Combining academic knowledge with hands-on journalistic experience: discussing new approaches with Jesper Gaarskjær

Almost at the end of the first year of Mundus 2.0, we talked to Jesper Gaarskjær, journalist and lecturer at the Danish School of Media and Journalism in Aarhus, about how the curriculum combines the two foci of academic research and journalistic training. One good example: the course "Public Opinion and the Media"!

2021.03.12 | Giorgia Macrelli

Among postgraduate journalism programmes and schools, Mundus Journalism has always been considered a unique one attracting students and journalists from all around the world. Since 2005, when the first cohort of Mundusians started its journey in Aarhus, the media and journalism industry has undergone dramatic changes that need to be taken into account when reflecting on journalism education programmes and their structure; for this reason, joining the efforts with stakeholders and listening to students’ feedback, the Mundus Journalism Consortium and its partners constantly revise and monitor the curriculum and the structure of the programme in order to keep it relevant to practicing and aspiring journalists with a global mindset.

Mundus Journalism has remained a programme centered on an academic and research-based approach to journalism, but it has also integrated more practical journalistic training, creating a natural combination in which the former informs the latter. During the 2-years master’s, students are trained to think analytically and critically about the challenges of journalism and are stimulated to produce journalistic pieces applying the theoretical knowledge they acquire and deepen as they continue their studies.

This combined approach is exemplified by the close collaboration between the teaching staff at Aarhus University and the Danish School of Media and Journalism (DMJX), who design courses conjugating academic and hands-on foci. Today, we shine a spotlight on “Public Opinion and the Media”, the second course Mundus students attend during their first semester in Aarhus.

The course, taught in the first semester between the two institutions, pushes students to reflect on the relationship between public opinion and journalism through crafting their own projects to accomplish actual research within this field; together identifying academic puzzles, learn to collect and analyse data, and to report results in accordance with academic standards,  students are be trained in journalistic reporting of complex issues with a particular emphasis on visual storytelling and feature journalism.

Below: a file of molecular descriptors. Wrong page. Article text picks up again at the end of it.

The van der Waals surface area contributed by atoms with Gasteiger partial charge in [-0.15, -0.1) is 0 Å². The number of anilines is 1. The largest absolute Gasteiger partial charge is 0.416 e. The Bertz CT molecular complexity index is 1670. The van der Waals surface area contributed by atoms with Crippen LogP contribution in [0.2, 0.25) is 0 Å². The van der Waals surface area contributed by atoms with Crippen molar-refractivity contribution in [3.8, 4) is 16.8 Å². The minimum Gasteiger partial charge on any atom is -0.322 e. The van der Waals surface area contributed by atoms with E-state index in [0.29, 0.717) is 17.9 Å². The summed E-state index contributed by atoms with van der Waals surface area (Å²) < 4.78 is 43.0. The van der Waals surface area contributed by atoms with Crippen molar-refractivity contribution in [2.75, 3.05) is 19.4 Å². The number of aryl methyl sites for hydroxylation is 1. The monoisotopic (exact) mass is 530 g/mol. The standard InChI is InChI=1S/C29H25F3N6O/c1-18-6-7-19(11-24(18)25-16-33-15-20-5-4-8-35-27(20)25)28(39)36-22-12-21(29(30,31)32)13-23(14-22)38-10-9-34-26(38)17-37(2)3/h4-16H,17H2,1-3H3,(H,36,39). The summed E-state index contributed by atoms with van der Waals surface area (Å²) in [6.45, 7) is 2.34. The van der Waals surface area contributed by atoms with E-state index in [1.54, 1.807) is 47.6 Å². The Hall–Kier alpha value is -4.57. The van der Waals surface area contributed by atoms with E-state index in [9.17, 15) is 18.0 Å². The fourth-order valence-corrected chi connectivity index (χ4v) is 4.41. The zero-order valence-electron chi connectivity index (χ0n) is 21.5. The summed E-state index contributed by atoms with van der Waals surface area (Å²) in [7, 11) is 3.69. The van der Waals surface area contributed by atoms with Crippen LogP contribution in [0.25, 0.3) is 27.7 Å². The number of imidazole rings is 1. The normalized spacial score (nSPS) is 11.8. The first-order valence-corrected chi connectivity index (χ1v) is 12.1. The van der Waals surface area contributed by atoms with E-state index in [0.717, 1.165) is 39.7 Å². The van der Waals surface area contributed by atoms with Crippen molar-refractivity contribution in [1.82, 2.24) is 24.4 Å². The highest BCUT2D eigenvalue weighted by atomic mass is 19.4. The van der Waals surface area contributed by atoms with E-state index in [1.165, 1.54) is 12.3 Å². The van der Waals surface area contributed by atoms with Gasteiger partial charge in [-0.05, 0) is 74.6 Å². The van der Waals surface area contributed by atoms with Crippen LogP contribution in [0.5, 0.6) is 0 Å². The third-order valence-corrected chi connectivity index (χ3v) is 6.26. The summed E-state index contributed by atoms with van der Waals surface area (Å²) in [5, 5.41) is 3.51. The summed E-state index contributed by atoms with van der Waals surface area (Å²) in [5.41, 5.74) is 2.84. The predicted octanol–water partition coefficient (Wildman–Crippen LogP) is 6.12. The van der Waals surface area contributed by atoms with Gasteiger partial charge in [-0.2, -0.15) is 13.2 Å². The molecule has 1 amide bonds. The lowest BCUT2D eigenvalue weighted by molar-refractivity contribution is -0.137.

In order to understand more about how the two approaches combines during the course, we interviewed Jesper Gaarskjær, journalist and lecturer of DMJX and responsible for the practical part together with Steffen Damkjær Moestrup.

MundusJournalism: How does the course combine academic teaching and hands-on journalistic training?

Jesper: After the first part of lectures given at Aarhus University by Morten Brænder and Teke Jacob Ngomba, Steffen and I focus on training students on different types of digital storytelling, leaving them free to choose the one they feel more comfortable with or they want to further explore to produce their stories. 360° degrees reporting, visual journalism, audio or mobile journalism are all touched upon during the course. At the end, students are asked to produce a deliberative feature story building on the concept of analytical journalism, which brings to the discussion a different explanation informed by academic knowledge to the puzzle.

We adopt a “learning by doing” approach; during the course, we organized a workshop on visualization and interactive infographics where students were asked to complete small practical exercises.

MundusJournalism: Sounds very diversified! How did students engage with the course and how is your experience in teaching Mundus students?

Jesper: It is always interesting and very inspiring to teach Mundus students: they come from all over the world, have different backgrounds and journalistic experience, which means that what they can bring to the course is multiple perspectives and a body of knowledge that is extremely rich and diverse. In addition, this year's Mundus students have different kind and levels of expertise in digital media, which made them able to learn from and help each other’s throughout the whole course. Public Opinion and the Media is a demanding course, but students engaged very much with it. Mundus students always inspire me and, thanks to their stories, I broaden my horizons as teacher and journalist..

Got intrigued by this course? Join Mundus Journalism porgramme for a life-changing journalistic and academic experience! Applications open again in November, 2021.

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Future students, Staff
Tags: Aarhus, DMJX, new courses